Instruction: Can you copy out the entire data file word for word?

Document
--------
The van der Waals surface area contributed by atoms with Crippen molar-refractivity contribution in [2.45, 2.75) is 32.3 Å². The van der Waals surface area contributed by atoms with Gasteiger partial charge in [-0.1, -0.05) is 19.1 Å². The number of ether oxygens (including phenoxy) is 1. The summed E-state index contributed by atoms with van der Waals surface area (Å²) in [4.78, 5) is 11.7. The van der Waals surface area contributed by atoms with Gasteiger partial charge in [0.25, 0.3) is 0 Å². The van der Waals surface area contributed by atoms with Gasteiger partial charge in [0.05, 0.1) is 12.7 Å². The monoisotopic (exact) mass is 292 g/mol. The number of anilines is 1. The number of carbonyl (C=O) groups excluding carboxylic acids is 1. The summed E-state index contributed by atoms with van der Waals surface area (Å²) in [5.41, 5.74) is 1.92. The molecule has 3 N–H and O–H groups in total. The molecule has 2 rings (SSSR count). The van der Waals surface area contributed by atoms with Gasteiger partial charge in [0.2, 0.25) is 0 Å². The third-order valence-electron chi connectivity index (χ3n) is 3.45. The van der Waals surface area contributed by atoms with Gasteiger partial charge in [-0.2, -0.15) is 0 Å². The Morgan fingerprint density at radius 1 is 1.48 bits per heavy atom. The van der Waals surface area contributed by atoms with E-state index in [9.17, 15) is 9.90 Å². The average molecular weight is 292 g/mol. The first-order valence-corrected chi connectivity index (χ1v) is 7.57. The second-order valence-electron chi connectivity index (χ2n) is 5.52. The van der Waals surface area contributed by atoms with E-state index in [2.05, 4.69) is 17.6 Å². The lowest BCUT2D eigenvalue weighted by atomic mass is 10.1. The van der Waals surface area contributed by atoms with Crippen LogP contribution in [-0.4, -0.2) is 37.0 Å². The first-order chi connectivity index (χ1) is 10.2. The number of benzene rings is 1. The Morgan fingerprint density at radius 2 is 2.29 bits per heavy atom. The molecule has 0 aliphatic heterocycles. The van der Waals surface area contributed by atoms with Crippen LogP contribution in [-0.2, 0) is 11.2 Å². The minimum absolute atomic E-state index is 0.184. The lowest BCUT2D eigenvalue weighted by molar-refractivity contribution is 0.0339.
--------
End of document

The van der Waals surface area contributed by atoms with Crippen molar-refractivity contribution in [2.45, 2.75) is 32.3 Å². The van der Waals surface area contributed by atoms with Gasteiger partial charge in [-0.1, -0.05) is 19.1 Å². The number of ether oxygens (including phenoxy) is 1. The summed E-state index contributed by atoms with van der Waals surface area (Å²) in [4.78, 5) is 11.7. The van der Waals surface area contributed by atoms with Gasteiger partial charge in [0.25, 0.3) is 0 Å². The van der Waals surface area contributed by atoms with Gasteiger partial charge in [0.05, 0.1) is 12.7 Å². The monoisotopic (exact) mass is 292 g/mol. The number of anilines is 1. The number of carbonyl (C=O) groups excluding carboxylic acids is 1. The summed E-state index contributed by atoms with van der Waals surface area (Å²) in [5.41, 5.74) is 1.92. The molecule has 3 N–H and O–H groups in total. The molecule has 2 rings (SSSR count). The van der Waals surface area contributed by atoms with Gasteiger partial charge in [0.2, 0.25) is 0 Å². The third-order valence-electron chi connectivity index (χ3n) is 3.45. The van der Waals surface area contributed by atoms with Gasteiger partial charge in [-0.2, -0.15) is 0 Å². The Morgan fingerprint density at radius 1 is 1.48 bits per heavy atom. The van der Waals surface area contributed by atoms with E-state index in [9.17, 15) is 9.90 Å². The average molecular weight is 292 g/mol. The first-order valence-corrected chi connectivity index (χ1v) is 7.57. The second-order valence-electron chi connectivity index (χ2n) is 5.52. The van der Waals surface area contributed by atoms with E-state index in [2.05, 4.69) is 17.6 Å². The lowest BCUT2D eigenvalue weighted by atomic mass is 10.1. The van der Waals surface area contributed by atoms with Crippen LogP contribution in [-0.4, -0.2) is 37.0 Å². The first-order chi connectivity index (χ1) is 10.2. The number of benzene rings is 1. The Morgan fingerprint density at radius 2 is 2.29 bits per heavy atom. The molecule has 0 aliphatic heterocycles. The van der Waals surface area contributed by atoms with Crippen LogP contribution in [-0.2, 0) is 11.2 Å². The minimum absolute atomic E-state index is 0.184. The lowest BCUT2D eigenvalue weighted by molar-refractivity contribution is 0.0339.